In a recent opinion by the Federal Circuit, Auris Health, Inc. v Intuitive Surgical Operations, Inc., Case 2021-1732, the panel split on the weight of general industry skepticism in an obviousness analysis and split on whether it should be weighed in the main obviousness analysis or only as part of the secondary considerations analysis. In the split decision, Judge Prost writing for the majority, vacated and remanded the case back to the Board, holding that general industry skepticism is not alone enough to defeat obviousness. Slip Op., p. 7
This case involves five claims directed to swapping out instruments for robotic surgery systems. Slip Op., p. 2. Auris petitioned for inter partes review of Intuitive’s claims, as unpatentable for obviousness. Id. Auris asserted Smith and Faraz as prior art references, with Smith directed towards a remotely manipulated exoskeleton controller for a robotic surgical system and Faraz directed towards an adjustable support stand that holds surgical instruments. Slip Op., p. 3-4. In the Board’s Final Written Decision, the Board “determined that Auris’s asserted prior-art combination  disclosed each limitation of the challenged claims.” Slip Op., p. 3. However, the parties disputed whether “a skilled artisan would have been motivated to combine” the references. Id. Auris argued that “a skilled artisan would be motivated to combine [the references] to decrease the number of assistants needed during surgery[,]” while Intuitive argued that there would not have been a motivation to combine based on general industry skepticism because “surgeons were skeptical about performing robotic surgery in the first place.” Slip Op., p. 5. The Board sided with Intuitive on this issue, concluding there was a lack of motivation to combine, and Auris appealed the decision. Slip Op., p. 2.
Here, the majority couched their analysis on a “would have” question for obviousness – “[t]he motivation-tocombine inquiry asks whether a skilled artisan ‘not only could have made but would have been motivated to make the combinations . . . of prior art to arrive at the claimed invention.’ Belden Inc. v. Berk-Tek LLC, 805 F.3d 1064, 1073 (Fed. Cir. 2015).” Slip Op., 5 (emphasis added). The majority then couched the skepticism inquiry as only a secondary considerations question and one that requires the skepticism to be “specific to the invention, not generic to the field.” Slip Op., 6. The Court noted that while the Board “credited Intuitive’s vague expert testimony that ‘there was great skepticism for performing telesurgery’ at the time of the invention” to find “a skilled artisan ‘would not have been compelled to complicate Smith’s system further,’” that was insufficient for the Board to find non-obviousness. Id. Not wanting to perform factfinding in the first instance on competing evidence involving the purpose of the combined references, the Court vacated and remanded. Id.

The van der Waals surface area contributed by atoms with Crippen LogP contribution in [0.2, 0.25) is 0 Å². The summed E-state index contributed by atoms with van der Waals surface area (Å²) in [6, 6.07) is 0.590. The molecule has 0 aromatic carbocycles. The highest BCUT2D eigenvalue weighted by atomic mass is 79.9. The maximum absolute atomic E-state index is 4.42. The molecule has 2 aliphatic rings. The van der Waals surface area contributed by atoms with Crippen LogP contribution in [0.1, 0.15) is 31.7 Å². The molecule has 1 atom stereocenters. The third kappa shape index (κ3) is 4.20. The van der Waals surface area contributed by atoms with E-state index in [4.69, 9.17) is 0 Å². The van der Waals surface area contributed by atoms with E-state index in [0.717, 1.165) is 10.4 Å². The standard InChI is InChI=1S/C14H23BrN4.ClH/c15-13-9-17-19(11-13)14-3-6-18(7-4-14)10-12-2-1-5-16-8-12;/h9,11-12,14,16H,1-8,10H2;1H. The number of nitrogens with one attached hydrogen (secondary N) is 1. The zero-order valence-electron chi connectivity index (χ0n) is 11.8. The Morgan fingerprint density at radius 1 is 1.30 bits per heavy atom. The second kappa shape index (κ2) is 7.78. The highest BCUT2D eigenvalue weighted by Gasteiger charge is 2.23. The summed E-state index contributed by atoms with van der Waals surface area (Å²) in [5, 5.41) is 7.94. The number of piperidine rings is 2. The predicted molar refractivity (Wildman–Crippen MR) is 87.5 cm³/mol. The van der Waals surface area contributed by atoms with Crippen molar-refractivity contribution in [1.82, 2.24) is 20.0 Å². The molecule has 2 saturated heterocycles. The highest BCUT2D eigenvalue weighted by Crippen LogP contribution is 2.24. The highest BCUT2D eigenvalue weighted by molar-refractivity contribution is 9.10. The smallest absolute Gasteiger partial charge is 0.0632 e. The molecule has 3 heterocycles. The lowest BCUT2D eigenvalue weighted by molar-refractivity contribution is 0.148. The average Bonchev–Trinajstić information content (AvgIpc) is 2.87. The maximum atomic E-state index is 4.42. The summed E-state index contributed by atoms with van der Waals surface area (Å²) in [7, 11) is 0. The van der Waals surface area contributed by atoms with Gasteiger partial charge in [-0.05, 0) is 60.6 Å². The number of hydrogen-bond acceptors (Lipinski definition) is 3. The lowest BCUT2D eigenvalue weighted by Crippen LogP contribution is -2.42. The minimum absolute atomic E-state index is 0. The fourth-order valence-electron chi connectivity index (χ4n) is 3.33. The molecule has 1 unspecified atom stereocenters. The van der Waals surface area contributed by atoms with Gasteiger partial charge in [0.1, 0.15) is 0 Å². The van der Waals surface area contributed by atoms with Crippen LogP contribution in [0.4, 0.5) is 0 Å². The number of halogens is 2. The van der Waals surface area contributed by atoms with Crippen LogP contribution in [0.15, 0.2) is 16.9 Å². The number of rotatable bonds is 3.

In dissent, Judge Reyna disagreed with at least two premises of the majority decision: (1) that general industry skepticism can never support a finding of no motivation to combine and (2) the majority’s “inflexible and rigid” holding that “it is ‘impermissible’ for the Board to consider evidence of artisans’ skepticism toward robotic surgery in determining motivation to combine.” Slip Op. Dissent, 2-3.
First, the dissent provided a detailed list of expert testimony provided to the Board and noted each piece of the evidence met the substantial evidence standard and should have been used to affirm the Board’s nonobviousness decision. Id., 2.
Second, the dissent discussed why the majority’s categorization of skepticism as a secondary consideration inquiry was wrong. Id., at 4. And more so, why the majority’s delegation of secondary consideration inquiry to being of lesser value than the core obviousness inquiry was wrong. Id. For the latter, Judge Reyna relied on three cases to demonstrate that all four Graham factors have equal weight in the obviousness inquiry: Apple Inc. v. Samsung Elecs. Co., 839 F.3d 1034, 1048 (Fed. Cir. 2016) (en banc) (“A determination of whether a patent claim is invalid as obvious under § 103 requires consideration of all four Graham factors, and it is error to reach a conclusion of obviousness until all those factors are considered.”); Pro-Mold & Tool Co. v. Great Lakes Plastics, Inc., 75 F.3d 1568, 1573 (Fed. Cir. 1996) (“It is the secondary considerations that are often most probative and determinative of the ultimate conclusion of obviousness or non-obviousness. The district court did not provide reasons for apparently discounting ProMold’s evidence of secondary considerations; that was error as a matter of law.”); and Mintz v. Dietz & Watson, Inc., 679 F.3d 1372, 1378 (Fed. Cir. 2012) (“These objective guideposts are powerful tools for courts faced with the difficult task of avoiding subconscious reliance on hindsight.”).
When presenting industry skepticism evidence to show a lack of motivation to combine references, this case suggests that it is best practice to present skepticism specific to the invention and in combination with other evidence showing a lack of motivation to combine.
This article appeared in the May 2022 issue of PTAB Strategies and Insights. To view our past issues, as well as other firm newsletters, please click here.